Epidural steroid injections and gabapentin lower pain scores and boost functional capacity, but differences between the two modalities are small and results are transitory.
Cohen SP, Hanling S, Bicket MC, et al. Epidural steroid injections compared with gabapentin for lumbosacral radicular pain: multicenter randomized double blind comparative efficacy study.BMJ 2015; 350:h1748 doi: 10.1136/bmj.h1748. April 16, 2015.
Epidural steroid injections may outdo gabapentin on some outcome measures for lumbosacral radiculopathy, but the differences between the two approaches are usually modest and transient, according to this study.
“These results are readily generalizable to primary care settings, pain clinics, and spine surgery centers, where practitioners are often faced with the question about the best non-operative way to manage lumbosacral radicular pain,” the authors state.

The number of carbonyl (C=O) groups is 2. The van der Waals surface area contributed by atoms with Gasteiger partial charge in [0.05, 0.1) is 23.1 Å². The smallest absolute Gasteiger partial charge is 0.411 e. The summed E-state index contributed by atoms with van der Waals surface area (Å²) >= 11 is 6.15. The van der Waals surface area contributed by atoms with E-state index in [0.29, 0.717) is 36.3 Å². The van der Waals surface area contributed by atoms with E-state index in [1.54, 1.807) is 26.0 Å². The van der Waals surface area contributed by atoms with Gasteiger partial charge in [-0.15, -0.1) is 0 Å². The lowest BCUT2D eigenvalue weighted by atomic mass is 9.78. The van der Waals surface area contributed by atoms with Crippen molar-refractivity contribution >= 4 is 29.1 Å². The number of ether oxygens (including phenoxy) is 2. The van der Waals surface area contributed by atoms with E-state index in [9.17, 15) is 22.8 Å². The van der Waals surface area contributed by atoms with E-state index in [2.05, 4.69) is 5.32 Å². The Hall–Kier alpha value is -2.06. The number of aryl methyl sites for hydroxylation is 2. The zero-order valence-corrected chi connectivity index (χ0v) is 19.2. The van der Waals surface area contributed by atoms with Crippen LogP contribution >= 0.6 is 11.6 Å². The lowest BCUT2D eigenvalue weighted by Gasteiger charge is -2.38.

Patients in the trial had had lumbosacral radicular pain secondary to herniated disk or spinal stenosis for 4 or less years. Their leg pain was as severe or more severe than back pain.
The 145 patients were randomized to receive epidural steroid injections (plus placebo pills) or gabapentin (plus sham injection).
The authors report no significant differences in the primary outcome: a >2 point reduction in leg pain and perceived global effect (on a 1-10 scale) at 1 and 3 months. Among secondary outcomes, patients with the worst leg pain who had epidural steroid injections saw greater reductions at 1 month. But differences between the two modalities faded at 3 months.
The trial included patients admitted to military, Veterans Administration, and civilian hospitals.